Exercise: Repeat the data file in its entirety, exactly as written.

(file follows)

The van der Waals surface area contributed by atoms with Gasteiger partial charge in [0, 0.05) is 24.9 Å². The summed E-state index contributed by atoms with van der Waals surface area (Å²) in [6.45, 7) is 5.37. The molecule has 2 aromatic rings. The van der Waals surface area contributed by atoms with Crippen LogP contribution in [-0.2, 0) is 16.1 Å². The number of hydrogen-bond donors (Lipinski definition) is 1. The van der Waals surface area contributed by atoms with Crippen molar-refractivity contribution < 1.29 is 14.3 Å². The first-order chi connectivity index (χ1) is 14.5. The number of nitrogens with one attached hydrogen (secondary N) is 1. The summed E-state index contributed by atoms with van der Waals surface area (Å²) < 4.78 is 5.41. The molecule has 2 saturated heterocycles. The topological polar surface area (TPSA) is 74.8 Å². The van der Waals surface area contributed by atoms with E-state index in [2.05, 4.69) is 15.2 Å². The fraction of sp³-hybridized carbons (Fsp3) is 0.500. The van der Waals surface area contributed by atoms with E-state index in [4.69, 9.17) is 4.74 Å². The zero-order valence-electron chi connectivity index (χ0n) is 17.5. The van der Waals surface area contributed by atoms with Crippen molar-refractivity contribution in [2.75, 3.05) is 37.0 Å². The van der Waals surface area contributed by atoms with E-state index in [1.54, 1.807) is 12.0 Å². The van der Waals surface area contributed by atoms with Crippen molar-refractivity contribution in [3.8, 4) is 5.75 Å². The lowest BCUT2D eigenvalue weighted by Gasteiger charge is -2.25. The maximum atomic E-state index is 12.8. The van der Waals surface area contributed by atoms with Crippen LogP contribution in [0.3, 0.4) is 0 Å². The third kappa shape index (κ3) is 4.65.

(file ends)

The van der Waals surface area contributed by atoms with Gasteiger partial charge in [0, 0.05) is 24.9 Å². The summed E-state index contributed by atoms with van der Waals surface area (Å²) in [6.45, 7) is 5.37. The molecule has 2 aromatic rings. The van der Waals surface area contributed by atoms with Crippen LogP contribution in [-0.2, 0) is 16.1 Å². The number of hydrogen-bond donors (Lipinski definition) is 1. The van der Waals surface area contributed by atoms with Crippen molar-refractivity contribution < 1.29 is 14.3 Å². The first-order chi connectivity index (χ1) is 14.5. The number of nitrogens with one attached hydrogen (secondary N) is 1. The summed E-state index contributed by atoms with van der Waals surface area (Å²) < 4.78 is 5.41. The molecule has 2 saturated heterocycles. The topological polar surface area (TPSA) is 74.8 Å². The van der Waals surface area contributed by atoms with E-state index in [2.05, 4.69) is 15.2 Å². The fraction of sp³-hybridized carbons (Fsp3) is 0.500. The van der Waals surface area contributed by atoms with E-state index in [4.69, 9.17) is 4.74 Å². The zero-order valence-electron chi connectivity index (χ0n) is 17.5. The van der Waals surface area contributed by atoms with Crippen molar-refractivity contribution in [2.75, 3.05) is 37.0 Å². The van der Waals surface area contributed by atoms with E-state index in [1.54, 1.807) is 12.0 Å². The van der Waals surface area contributed by atoms with Crippen molar-refractivity contribution in [3.8, 4) is 5.75 Å². The lowest BCUT2D eigenvalue weighted by Gasteiger charge is -2.25. The maximum atomic E-state index is 12.8. The van der Waals surface area contributed by atoms with Crippen LogP contribution in [0.3, 0.4) is 0 Å². The third kappa shape index (κ3) is 4.65.